Iran says it won’t negotiate with Washington under pressure, but it has done so in the past and might again.
Ayatollah Ali Khamenei, Iran’s Supreme Leader, has long maintained that the U.S. will never be satisfied with Iranian concessions until the Islamic Republic itself is conceded. This view informs the long-standing position of Iranian officials that they will not negotiate with the U.S. under pressure.
Unsurprisingly, the Iranian response to the recent intensification of the Trump administration’s “maximum pressure” campaign has been to test and expose the limits of American resolve, by triggering a series of sabotage and proxy attacks against oil tankers—two Saudi, one Emirati and one Norwegian—and oil pumping stations in Saudi Arabia.
With the U.S. sending more forces to the region and tensions mounting, it is interesting that both Trump and Khamenei have moved to halt the march toward a direct conflict. President Trump made clear he did not want a war, speaking of Iran’s “great potential,” and urging the leaders of the Islamic Republic to call him to “make a deal.” The Supreme Leader said in nationally televised remarks that “neither we nor they are seeking war.”
This doesn’t mean the Iranians are willing to engage in negotiations—not yet. Khamenei, who has spent decades questioning the value of talks with the U.S., does not want to appear to have caved to America. He still regards negotiations as being “poison.” Iran’s President Hassan Rouhani said the “situation is not suitable for talks and our choice is resistance only.”
Resistance, for Rouhani and Khamenei, could involve departing from the limitations imposed on Iran by the 2015 nuclear deal, known as the Joint Comprehensive Plan of Action, or JCPOA. Already, the Iranians have announced they will quadruple their rate of enrichment, meaning that they will soon exceed the 300 kg of low-enriched uranium they are allowed under the terms of the deal. Rouhani has put the European signatories of the JCPOA on notice that if they have not compensated the Iranians economically for the American sanctions by July 7, the Iranians may resume enriching to 20%, which could put them on a path to nuclear “break-out” capability.
This may be the Supreme Leader’s version of “maximum pressure” on Trump. But how long can Khamenei keep this up? His country is feeling the weight of the Trump administration’s sanctions: the economy is in free fall, businesses are shuttering and Iranians daily feel the loss of the value of their savings, and the skyrocketing prices of basic foods, medicines and consumer goods.
Khamenei may insist that Iran will not negotiate under pressure, but the Islamic Republic’s history suggests otherwise. In the past, when the pressures from the outside grew too high, endangering domestic stability, the Iranian leadership looked for a way to reduce those pressures and the related costs. That was true in the decision to end the war with Iraq in the 1988; to stop assassinating dissidents in Europe in the 1990s, when sanctions were threatened; to offer a nuclear bargain in 2003, after the U.S. defeated the Iraqi military in three weeks, and the Iranians feared they would be next; and in 2012, when Iran agreed to back-channel communications after the Obama administration ramped up sanctions on its central bank and the Europeans stopped buying Iranian oil.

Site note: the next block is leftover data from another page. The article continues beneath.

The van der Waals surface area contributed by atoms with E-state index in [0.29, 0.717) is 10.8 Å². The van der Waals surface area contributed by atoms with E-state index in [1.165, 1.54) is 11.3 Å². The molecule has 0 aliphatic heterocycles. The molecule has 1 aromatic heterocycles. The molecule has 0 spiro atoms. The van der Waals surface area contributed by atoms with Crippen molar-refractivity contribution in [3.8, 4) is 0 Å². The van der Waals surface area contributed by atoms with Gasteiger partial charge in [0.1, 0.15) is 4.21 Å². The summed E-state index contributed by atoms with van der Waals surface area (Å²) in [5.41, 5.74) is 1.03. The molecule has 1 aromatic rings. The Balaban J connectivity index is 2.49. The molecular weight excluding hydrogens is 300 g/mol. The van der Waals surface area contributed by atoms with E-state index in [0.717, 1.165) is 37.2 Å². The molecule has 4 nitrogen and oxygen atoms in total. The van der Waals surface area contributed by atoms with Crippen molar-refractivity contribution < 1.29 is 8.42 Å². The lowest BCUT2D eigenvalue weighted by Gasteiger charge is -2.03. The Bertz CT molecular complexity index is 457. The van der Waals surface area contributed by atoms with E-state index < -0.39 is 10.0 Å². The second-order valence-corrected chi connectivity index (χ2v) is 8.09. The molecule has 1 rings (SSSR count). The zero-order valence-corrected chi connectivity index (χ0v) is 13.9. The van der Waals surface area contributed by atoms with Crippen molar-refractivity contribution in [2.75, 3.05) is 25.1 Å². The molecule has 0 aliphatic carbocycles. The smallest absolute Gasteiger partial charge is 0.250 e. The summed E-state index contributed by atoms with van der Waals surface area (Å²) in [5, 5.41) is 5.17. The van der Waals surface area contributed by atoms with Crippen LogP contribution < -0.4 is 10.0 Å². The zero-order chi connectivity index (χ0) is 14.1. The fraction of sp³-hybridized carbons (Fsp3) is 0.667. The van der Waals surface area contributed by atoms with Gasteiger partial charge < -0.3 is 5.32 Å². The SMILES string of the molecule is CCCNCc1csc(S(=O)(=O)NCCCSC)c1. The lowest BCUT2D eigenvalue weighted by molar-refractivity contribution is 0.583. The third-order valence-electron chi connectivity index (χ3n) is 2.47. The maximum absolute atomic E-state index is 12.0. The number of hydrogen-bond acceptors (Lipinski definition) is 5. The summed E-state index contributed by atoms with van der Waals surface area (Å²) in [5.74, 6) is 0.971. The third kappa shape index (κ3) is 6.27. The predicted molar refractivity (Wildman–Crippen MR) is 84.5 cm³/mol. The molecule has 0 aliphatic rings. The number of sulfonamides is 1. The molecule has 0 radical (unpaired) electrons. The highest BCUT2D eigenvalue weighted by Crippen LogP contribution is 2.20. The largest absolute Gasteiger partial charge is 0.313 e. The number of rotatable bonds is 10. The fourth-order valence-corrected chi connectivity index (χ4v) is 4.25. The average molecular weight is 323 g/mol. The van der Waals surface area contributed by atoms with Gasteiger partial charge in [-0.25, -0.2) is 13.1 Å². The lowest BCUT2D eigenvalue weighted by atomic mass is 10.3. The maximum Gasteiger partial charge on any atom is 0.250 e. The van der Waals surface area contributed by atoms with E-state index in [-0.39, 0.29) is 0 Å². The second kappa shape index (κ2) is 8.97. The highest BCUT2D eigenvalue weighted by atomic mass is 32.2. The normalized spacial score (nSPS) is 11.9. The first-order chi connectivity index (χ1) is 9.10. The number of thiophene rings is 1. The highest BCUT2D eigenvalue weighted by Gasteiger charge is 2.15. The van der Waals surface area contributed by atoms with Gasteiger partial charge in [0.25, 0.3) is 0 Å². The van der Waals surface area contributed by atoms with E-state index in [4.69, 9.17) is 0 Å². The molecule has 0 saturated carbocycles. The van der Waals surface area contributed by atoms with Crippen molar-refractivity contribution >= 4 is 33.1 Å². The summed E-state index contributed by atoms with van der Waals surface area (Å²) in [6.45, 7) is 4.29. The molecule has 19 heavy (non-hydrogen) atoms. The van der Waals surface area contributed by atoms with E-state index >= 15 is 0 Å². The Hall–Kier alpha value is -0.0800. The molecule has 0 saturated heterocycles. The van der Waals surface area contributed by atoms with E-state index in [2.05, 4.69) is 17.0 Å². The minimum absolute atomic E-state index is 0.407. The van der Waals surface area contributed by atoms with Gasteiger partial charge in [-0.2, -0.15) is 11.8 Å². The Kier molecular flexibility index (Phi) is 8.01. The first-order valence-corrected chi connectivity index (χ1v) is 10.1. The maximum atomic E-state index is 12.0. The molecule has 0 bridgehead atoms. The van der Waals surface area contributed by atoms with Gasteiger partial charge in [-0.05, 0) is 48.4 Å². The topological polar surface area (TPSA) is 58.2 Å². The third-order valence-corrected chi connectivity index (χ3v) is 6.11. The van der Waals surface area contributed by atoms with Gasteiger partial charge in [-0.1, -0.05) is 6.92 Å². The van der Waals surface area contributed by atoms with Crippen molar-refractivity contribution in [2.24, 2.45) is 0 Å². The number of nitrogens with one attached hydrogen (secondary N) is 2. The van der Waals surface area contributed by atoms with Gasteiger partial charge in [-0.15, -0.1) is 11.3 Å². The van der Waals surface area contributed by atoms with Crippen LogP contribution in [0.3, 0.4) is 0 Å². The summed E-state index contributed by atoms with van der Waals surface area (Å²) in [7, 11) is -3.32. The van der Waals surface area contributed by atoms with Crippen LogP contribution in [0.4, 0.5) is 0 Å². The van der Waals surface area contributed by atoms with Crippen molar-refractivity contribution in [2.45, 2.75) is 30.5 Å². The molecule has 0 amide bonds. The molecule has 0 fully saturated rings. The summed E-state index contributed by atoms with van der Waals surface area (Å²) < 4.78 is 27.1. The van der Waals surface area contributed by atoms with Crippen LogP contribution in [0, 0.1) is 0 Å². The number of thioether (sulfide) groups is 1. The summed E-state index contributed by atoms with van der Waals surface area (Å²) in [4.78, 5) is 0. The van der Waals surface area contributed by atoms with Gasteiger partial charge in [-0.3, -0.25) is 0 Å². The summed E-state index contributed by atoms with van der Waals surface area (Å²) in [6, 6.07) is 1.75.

Could we see a replay with the Trump administration? The conventional wisdom is that the Iranians want to wait out Trump and deal with his successor. That is almost certainly Khamenei’s preference, but much depends on how much economic hardship he believes the Iranian public will endure.
If Khamenei feels he must reduce the pressure, and opt for negotiations, these would almost certainly be indirect—direct talks would be too much of an admission of defeat. Using an intermediary like Vladimir Putin would likely appeal to both the Russian leader and Trump.
But what kind of deal would Trump be willing to strike? It is unlikely to be one based on Secretary of State Mike Pompeo’s 12 conditions for negotiations: those are seen by the Iranians as tantamount to requiring regime change. During his visit to Japan, Trump was clear that he was “not looking for regime change.” Instead, he said, his goal was “no nuclear weapons,” which leaves room for maneuver. But in truth, Trump’s only criterion for a deal seems to be his measure on most presidential matters: it must be better than the one Obama got.
One obvious improvement on the JCPOA would be to extend the sunset provisions limiting Iranian uranium enrichment, from the year 2030 to, say, 2045. This would defer a possible Iranian nuclear-weapons threat much farther into the future. But it would not deal with the regional threats resulting from Iran’s efforts to extend its reach and coercive means against Arab regimes and Israel. That would require persuading Iran to limit its military footprint in Syria and stop providing rockets and precision-guided missiles to Hezbollah and other proxies in Lebanon and Syria.
But the Iranians won’t make these concessions for free: they will seek the lifting of all sanctions, nuclear and non-nuclear. This would require Trump to decide how much he is prepared to give up. Obama was not willing to lift human-rights and terrorism-related sanctions. Trump, too, is likely to be reluctant to do so. Still, he might conclude that gaining time (an additional 15 years) and reducing the prospect of regional war between would be significant achievements. The great irony is that maximum pressure, as practiced by Trump and Khamenei, could yet push them in that direction—providing a miscalculation doesn’t first lead them into greater conflict.
Dennis Ross is the counselor and William Davidson Distinguished Fellow at The Washington Institute.